Unless You're A Mom, You Can't Understand
It's an idiom many people, especially child-free women, dread hearing and undoubtably cringe when they do. "Unless you're a mother, you can't understand." It comes off as smug, dismissive, and myopic, especially when it pertains to something that renders the phrase so demonstrably false, like experiencing love or compassion. I avoid this turn of phrase for those very reasons. But in some instances, when we get down to it, it's absolutely true: unless you're a mom you can't understand. I'm not going to apologize for knowing that to be true. And not only is it true, but I contend that it's in and of itself completely un-problematic. I will, however, concede there's a lot to unpack when it comes to the why.
Like I said, this is a phrase and, indeed, a concept I largely steer clear of, simply to avoid any implication that I, a mother, am a little too conceited about my choice and ability to procreate. Certainly, people claiming motherhood alone gives you the super-power to feel the full range of human emotions and other such obviously untrue assertions happens, and too often. That said, I feel the time I most often hear, "Unless you're a mom you can't understand" is, in fact, when people are talking about experiencing motherhood. So... where's the lie?
Motherhood is an identity and experience that encompasses your entire being. It's not that being a mother is all there is to you, but there's no aspect of who you are that will not be affected, to varying degrees, by motherhood. And the mothering of children itself is exhausting. Often it's a 24/7, full-contact sport, even when you're not with your children and even when they're sleeping. So it's simply a statement of fact that someone who is not a mother cannot understand what motherhood feels like. It's the same way I — a white, cisgender woman — cannot know what it feels like to be a trans man of color. Not only is it completely understandable that someone who has not lived a particular experience or identity cannot grasp the full depth and scope of what that life is and means, it is, frankly, sort of annoying for them to be irked by such a matter-of-fact statement. It's not a value judgment, it's just a fact.
And yet I understand when people bristle at this fact, and, moreover, fight against it as being a fact. As with so many things, this, I believe, comes down to the limited roles we allow and celebrate among women. Because after a certain age (which varies depending on where you are or whom you talk to), women are expected to be mothers. And if they're not society collective wonders why not. If you don't believe me, just ask Jennifer Aniston, who epitomizes the absurdity of this phenomenon.
Now don't get me wrong: motherhood is great. Or, rather, motherhood is great for me. Indeed, it is one of the many great things a woman can do... except you wouldn't necessarily know that because the many other great things women can do aren't as frequently discussed and motherhood is put up on a pedestal. This absolutely sucks, because those other things? They're super cool! And the pedestal sucks because motherhood isn't great for a whole lot of people. For many women it's a horrible decision, which speaks neither to the virtues of motherhood or those who would eschew the experience. Rather it speaks to the idea that women are individuals with individual wants, needs, and goals.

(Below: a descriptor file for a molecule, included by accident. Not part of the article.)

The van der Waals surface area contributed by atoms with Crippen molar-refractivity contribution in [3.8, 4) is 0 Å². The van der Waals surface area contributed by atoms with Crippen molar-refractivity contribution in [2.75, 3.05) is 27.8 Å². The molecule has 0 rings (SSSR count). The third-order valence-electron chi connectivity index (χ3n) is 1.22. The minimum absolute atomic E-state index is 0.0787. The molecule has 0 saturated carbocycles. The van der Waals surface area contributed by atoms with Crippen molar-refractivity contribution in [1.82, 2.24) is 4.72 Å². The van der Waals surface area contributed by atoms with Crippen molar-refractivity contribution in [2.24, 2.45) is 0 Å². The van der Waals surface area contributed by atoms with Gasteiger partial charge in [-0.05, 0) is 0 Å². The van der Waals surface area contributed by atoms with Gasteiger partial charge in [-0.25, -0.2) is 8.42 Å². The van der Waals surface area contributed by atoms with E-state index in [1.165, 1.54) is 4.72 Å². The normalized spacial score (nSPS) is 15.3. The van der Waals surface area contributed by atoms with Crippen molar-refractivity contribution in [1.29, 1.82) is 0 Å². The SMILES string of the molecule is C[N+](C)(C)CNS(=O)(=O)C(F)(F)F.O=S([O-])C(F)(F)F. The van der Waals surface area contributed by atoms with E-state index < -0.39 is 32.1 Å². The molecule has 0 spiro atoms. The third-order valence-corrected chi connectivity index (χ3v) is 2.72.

This fetishized version of womanhood and motherhood — which intertwines one and the other until they are more or less indistinguishable — is the backdrop for, "Unless you're a mom you can't understand." Even when it's said in complete neutrality, society has loaded motherhood down with so much baggage that something that's mean to mean "This is my unique lived experience" is instead heard as and, sadly, often intended to mean "My experience has value and yours does not."
You're not a bad person or failed woman if you don't understand the particular experience of motherhood any more than if you don't don't understand the particular experience of being an astronaut.
So what's to be done? Some may say that even the appearance of buying into this mentality is a good idea. But... does avoiding it all together tacitly state, "Yes, motherhood is the best possible thing a woman can do, so let's not upset all the women who aren't moms"? And doesn't it do a disservice to the moms out there who would like to gather around the acknowledgment that we understand each other in a way that people who have made different choices do not?
I think there's value in owning motherhood as a unique, female experience... but one of many female experiences, none of which dictate the value of our individual or collective womanhood. You're not a bad person or failed woman if you don't understand the particular experience of motherhood any more than if you don't don't understand the particular experience of being an astronaut. The individual choices we make may impact our own concept of who we are as women but say nothing about that larger, shared experience of identifying female.
So, in the spirit of owning and celebrating choices and owning my own experiences, I can confidently say that unless you're a mom you don't understand what it means to be a mom. Now, please tell me something I don't understand, because I would love it if we could all learn from each other.